Durga Puja 2019 Date in India Calendar: Durga Puja, also called as Durgoutsav, is a festival that marks the triumph of good over the evil. For Bengalis across the globe, Durga Puja is one of the most anticipated festivals, the preparation of which begins months in advance. While each day has its own significance, the eighth day or Maha Ashtami is considered the most significant. This year, the festival will be celebrated from October 4 to October 8, followed by the grand immersion of the idol.
This festival is celebrated for a duration of 10 days, running parallel with Navratri. According to legend, the festival signifies the birth of Durga with the blessings of the gods, as collective energy, to fight the demon king Mahishasura, who was blessed with immortality and could not be killed by any god or man, which is why a goddess had to accomplish the feat. According to folklore, Durga would take a different form each of the days to fight the demon, and finally, on the tenth (Dashami), or last day, of Durga Puja, she would kill him, and everyone would bid her farewell.
Starting from the sixth day of the Navratri to the ninth, huge pandals are opened for the public, as a congregation space for anyone to come and take part in the celebration. It is believed that Durga – the goddess of supreme power – starts her journey to earth on this Shasthi (sixth day). The colourful idols of the goddess are unveiled on this day and Lakshmi and Saraswati are revered on the following days.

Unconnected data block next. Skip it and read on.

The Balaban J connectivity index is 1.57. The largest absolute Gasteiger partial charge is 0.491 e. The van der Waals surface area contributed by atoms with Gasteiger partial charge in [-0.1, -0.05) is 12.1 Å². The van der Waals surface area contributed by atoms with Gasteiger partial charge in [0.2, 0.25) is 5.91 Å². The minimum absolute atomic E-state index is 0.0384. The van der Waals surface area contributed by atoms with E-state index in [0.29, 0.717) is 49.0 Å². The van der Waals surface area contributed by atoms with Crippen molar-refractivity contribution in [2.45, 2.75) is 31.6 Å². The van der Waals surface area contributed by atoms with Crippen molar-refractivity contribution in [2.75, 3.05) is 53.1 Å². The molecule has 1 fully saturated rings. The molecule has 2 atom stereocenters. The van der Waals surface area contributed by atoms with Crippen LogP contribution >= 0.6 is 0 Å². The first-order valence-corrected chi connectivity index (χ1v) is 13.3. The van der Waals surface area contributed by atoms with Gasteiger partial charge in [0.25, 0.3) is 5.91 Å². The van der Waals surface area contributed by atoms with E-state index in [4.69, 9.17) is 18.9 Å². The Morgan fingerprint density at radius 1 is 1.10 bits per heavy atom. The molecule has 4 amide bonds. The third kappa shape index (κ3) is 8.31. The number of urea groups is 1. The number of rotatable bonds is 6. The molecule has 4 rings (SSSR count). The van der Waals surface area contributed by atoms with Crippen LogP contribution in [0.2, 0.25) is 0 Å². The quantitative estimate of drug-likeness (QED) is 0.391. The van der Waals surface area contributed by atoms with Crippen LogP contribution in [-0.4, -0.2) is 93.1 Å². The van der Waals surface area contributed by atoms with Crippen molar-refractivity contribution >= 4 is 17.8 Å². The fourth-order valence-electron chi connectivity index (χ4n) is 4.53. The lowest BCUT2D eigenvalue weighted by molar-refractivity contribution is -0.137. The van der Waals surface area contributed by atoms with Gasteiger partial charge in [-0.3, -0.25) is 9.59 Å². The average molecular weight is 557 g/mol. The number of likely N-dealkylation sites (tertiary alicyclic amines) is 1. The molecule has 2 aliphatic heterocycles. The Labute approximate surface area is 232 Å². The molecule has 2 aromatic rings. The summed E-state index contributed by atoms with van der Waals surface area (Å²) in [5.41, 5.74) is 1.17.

On Maha Asthami, nine pots with nine different forms of goddess Durga are worshipped. Kumari Puja, that involves worshipping unmarried young girls, are also observed in different parts of India. In this, feet of young girls are washed and later Alata (a red paint), is applied to them before the Puja starts. At the end of the rituals, they are fed food and sweets.
In the evening, Sandhi Puja is done. Navami marks the end of rituals and prayers. On the tenth day – Vijaya Dashami, the goddess returns to her home and the idols are taken for immersion
Huge idols are handicraft and pandals are set up where people come and offer their prayers. Elaborate stage decorations, food stalls, dance performances and games mark the festivity.